Dates & Venue

Atlanta (USA), IEEE-RAS HUMANOIDS 2013 Conference

Sept 10 – Deadline for submission of two-page abstract (EXTENDED)
Sept 15 – Notification of acceptance
Oct 15 – Workshop day


Motivation & Goals

The difficulty in defining standard benchmarks for human-like robots is an acknowledged problem. Benchmarking research is inherently difficult since results are typically reported only for a specific robotic system and a self-chosen set of tasks. This makes it very difficult to compare the results with other systems developed in different labs and tested for different specific tasks. Moreover, there is no clear common view on what benchmarking is and how one should evaluate a system against a particular benchmark.

The recently started EU project H2R “Integrative approach for human-like locomotion” ( aims to foster the international discussion on benchmarking scheme for bipedal robots, specifically focused on locomotion and posture. The ultimate goal of the project is to define solutions that can be realistically adopted by the scientific community to assess and compare human-like skills of humanoids and walking machines.

If you are a researcher in robotics, gait analysis, musculoskeletal modelling, or neuroscience, and you are interested in answering the questions “What does human-like mean?” and “How can we measure human-likeness?” please participate. We look forward to sharing new ideas with you!

Important Dates

Sept 10 – Deadline for submission of two-page abstract (EXTENDED)
Sept 15 – Notification of acceptance
Oct 15 – Workshop day (half or full day, depending on the number of contributions)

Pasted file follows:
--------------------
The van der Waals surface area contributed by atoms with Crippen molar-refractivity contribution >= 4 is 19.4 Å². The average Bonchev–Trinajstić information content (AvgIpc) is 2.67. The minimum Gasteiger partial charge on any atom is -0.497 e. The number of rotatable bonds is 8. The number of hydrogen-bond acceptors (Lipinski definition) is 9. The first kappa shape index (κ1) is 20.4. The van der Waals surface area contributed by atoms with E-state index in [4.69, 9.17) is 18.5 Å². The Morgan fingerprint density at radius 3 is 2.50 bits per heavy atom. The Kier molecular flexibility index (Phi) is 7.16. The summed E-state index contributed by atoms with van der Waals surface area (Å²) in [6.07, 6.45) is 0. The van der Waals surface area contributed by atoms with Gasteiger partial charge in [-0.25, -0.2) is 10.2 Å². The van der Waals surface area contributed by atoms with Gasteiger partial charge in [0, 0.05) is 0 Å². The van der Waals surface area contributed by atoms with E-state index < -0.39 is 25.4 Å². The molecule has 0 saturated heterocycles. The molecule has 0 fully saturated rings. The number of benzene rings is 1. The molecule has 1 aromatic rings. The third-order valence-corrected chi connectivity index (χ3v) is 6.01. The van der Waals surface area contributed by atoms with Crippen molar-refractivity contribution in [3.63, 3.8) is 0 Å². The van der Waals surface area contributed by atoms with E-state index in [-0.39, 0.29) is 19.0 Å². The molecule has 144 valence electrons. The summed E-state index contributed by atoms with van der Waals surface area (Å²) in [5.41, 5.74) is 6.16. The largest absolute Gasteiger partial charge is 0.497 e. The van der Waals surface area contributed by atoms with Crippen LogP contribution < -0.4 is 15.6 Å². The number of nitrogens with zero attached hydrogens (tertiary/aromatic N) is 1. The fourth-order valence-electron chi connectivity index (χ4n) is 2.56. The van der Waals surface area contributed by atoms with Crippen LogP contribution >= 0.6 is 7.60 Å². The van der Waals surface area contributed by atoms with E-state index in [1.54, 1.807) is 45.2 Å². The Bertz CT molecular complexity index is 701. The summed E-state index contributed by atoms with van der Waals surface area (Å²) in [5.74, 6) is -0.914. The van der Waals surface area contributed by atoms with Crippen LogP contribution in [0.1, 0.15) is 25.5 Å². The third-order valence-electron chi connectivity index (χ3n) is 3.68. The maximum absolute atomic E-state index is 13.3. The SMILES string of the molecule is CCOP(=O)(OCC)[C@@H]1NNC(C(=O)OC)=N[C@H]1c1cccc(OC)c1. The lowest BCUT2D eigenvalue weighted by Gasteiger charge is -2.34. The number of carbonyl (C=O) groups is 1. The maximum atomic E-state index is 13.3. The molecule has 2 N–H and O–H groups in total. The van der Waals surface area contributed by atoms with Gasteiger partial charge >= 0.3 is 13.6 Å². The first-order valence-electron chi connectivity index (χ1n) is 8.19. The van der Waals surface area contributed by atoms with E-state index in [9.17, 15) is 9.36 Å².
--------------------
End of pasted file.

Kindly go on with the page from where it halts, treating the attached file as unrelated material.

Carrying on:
Topics & Discussion

This workshop will cover several aspects related to the assessment of human-like walking and postural skills:

1) Stability. How can human-like stability be effectively measured and described, in both unperturbed and perturbed conditions?

2) Energy efficiency. What method of energy consumption estimation can be better used across different robotic platforms? Where does the trade-off between energy efficiency and functionality lie?

3) Cognitive abilities. How much are prediction and estimation of disturbances relevant to achieve human-like walking and posture? Which features should be included in the ideal benchmarking scheme?

4) Kinematic complexity. To what extent, and in what conditions, is high-DOF better than low-DOF?

5) Compliant actuation. How can compliance be measured in humans and robots? Is the co-contraction ability a useful feature to be measured?

6) Learning. Can machine learning improve the assessment of human-like features?

7) Qualitative vs quantitative. To what extent quantitative measures really improve the assessment of human-like features?

8) Simulation. Which are the potential and limitations of simulation tools compared to real-life robotic benchmarking?

9) Clinical translational potential. How much can we learn for clinical assessment of human gait? And vice versa, how much can clinical scenarios take advantage of methods used in robotic benchmarking?

10) Challenges and competitions. The ideal benchmarking scheme is made of fast, simple, repeatable and reliable procedures that, most importantly, should be applied across different bipedal machines. How far are we to this ambitious goal? To this aim, what kind of competitions can be envisioned? What can we learn from existing competitions?

To encourage the discussion, oral presentations will be interspersed with activities to stimulate the debate between the attendees. We are open to include any other topic or aspect that may be relevant. Please send us a list of questions or new topics, we will be happy to prepare a debate on your inputs.


About the author:

Neural Rehabilitation Group, Cajal Institute
Spanish National Research Council (CSIC), Spain

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Workshop “Benchmarking Human-like robotic locomotion” @ Humanoids 2013

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